Beware of Myths and Misleading Claims in the Market for Threat Intelligence Offerings Pertaining to the Deep & Dark Web
The market for threat intelligence offerings remains inundated with confusing claims that can overwhelm even the most seasoned security professional. As I’ve written previously, much of this confusion stems from the loose interpretation of terms like “open web intelligence,” “automated intelligence,” and “digital risk,” as well as the inconsistent extent to which these offerings can deliver on their claims. All claim to leverage intelligence from the Deep & Dark Web, but can they really?
1. “Open web intelligence” is largely search engine and social media driven, with a myriad of other easily accessible sources.
2. “Automated intelligence” is a misnomer; while automation is critical in building the right technology to empower humans to glean actionable intelligence, it cannot deliver true contextual intelligence from the Deep & Dark Web on its own.
3. “Digital Risk” monitoring is important, but it’s more of a clean-up crew that is only useful after a strategic intelligence program is launched and executed. Unless you know what you’re looking for, digital risk monitoring really just monitors known information, leaving a large gap of what you don’t know.
The Deep & Dark Web is not the only source for information that clients need for better protection, but the activities occurring in the underground can inform risk and decision-making better than than those that have already reached the surface. In order for organizations and the market at large to understand how these areas of the Internet are truly made to be effective, we need to debunk some myths and explain what the Deep & Dark Web really is.
Myth 1: The Deep Web and the Dark Web are One and the Same
As more organizations recognize the importance of gaining visibility beyond the open web, many may assume that the Deep Web and the Dark Web are the same thing. Here’s how they differ:
● The Deep Web refers to the broad swath of the Internet that traditional search engines cannot access. In addition to housing vast amounts of mundane — and often benign — data, the Deep Web is also home to password-protected forums, chat services like Internet Relay Chat (IRC), file sharing and P2P technologies such as BitTorrent, and the entirety of the Dark Web.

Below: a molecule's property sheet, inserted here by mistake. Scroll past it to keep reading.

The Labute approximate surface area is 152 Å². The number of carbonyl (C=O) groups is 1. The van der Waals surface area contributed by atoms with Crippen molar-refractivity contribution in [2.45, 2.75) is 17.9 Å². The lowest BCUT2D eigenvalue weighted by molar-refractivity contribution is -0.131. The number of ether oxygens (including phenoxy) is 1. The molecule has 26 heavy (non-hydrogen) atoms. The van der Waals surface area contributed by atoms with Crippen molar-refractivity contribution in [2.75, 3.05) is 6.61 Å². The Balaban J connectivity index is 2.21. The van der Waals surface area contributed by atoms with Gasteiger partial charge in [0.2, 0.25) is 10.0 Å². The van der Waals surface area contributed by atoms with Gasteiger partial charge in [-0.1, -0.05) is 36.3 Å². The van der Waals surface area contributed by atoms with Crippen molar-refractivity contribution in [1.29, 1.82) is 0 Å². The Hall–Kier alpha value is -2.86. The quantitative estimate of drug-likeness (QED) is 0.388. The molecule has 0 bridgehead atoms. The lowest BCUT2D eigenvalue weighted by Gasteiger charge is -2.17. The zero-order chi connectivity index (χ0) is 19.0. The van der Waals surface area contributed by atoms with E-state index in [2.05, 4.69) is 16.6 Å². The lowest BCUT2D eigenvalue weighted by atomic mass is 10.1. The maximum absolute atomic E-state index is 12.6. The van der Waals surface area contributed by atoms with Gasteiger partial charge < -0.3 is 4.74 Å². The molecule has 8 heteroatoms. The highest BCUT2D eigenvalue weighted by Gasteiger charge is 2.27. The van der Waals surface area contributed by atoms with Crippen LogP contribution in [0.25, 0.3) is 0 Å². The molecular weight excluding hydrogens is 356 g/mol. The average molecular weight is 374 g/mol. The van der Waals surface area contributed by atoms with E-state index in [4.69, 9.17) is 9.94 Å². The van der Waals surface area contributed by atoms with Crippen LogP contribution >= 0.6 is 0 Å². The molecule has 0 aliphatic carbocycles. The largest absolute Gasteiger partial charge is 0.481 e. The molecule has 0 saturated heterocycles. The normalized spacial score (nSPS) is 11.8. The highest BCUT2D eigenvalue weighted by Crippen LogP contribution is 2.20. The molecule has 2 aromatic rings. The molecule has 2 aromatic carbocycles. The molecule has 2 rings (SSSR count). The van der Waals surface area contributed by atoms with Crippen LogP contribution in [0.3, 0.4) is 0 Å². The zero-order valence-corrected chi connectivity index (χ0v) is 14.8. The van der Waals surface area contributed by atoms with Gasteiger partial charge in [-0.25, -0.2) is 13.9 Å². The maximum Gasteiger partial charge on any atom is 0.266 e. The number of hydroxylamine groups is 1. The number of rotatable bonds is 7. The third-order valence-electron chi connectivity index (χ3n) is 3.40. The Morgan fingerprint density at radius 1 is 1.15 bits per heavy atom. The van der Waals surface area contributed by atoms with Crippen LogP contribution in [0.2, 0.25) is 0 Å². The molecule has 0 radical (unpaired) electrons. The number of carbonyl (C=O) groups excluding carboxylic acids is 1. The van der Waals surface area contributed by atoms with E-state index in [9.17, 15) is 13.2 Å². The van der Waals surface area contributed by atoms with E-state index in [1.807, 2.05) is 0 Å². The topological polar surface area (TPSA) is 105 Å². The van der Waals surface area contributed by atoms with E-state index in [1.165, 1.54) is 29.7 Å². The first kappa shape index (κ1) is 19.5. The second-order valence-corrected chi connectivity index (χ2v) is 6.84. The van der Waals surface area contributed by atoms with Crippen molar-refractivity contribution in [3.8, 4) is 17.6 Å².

● The Dark Web is a subcomponent of the Deep Web that is only accessible to users who have installed specialized browsing software, such as Tor or I2P. Many forums, websites, and marketplaces on the Dark Web offer highly-anonymized environments for those seeking to conduct malicious activities and purchase illicit goods and services.
The Deep Web is to the Dark Web what a rectangle is to a square. In other words, while a Dark Web forum is also technically a Deep Web forum, the converse is not true. Semantics aside, it’s crucial to be able to distinguish between the two — especially when it comes to threat intelligence, which I will discuss next.
Myth 2: The Dark Web is “More Malicious” than the Deep Web
A common misunderstanding among both the threat intelligence community and general public alike is the perception that what occurs within the Dark Web is far more malicious than what occurs within the Deep Web. All it takes is a quick Google search to reveal a plethora of fear-inducing headlines and threatening imagery surrounding the Dark Web. And yet, the Deep Web is seldom referred to as more than the section of the Internet in which the Dark Web exists. For example:
● The Dark Web represents the furthest, most dangerous corners of the Deep Web
● The Dark Web is home to the utmost elite cybercriminal forums
The problem is, although the Dark Web does facilitate many types of malicious activity — so do many sections of the Deep Web. When organizations remain fixated on the Dark Web, they may overlook the fact that, for example, many of the most elite forums and communication channels frequented by some of the most dangerous criminals are housed within sections of the Deep Web that exist outside of the Dark Web.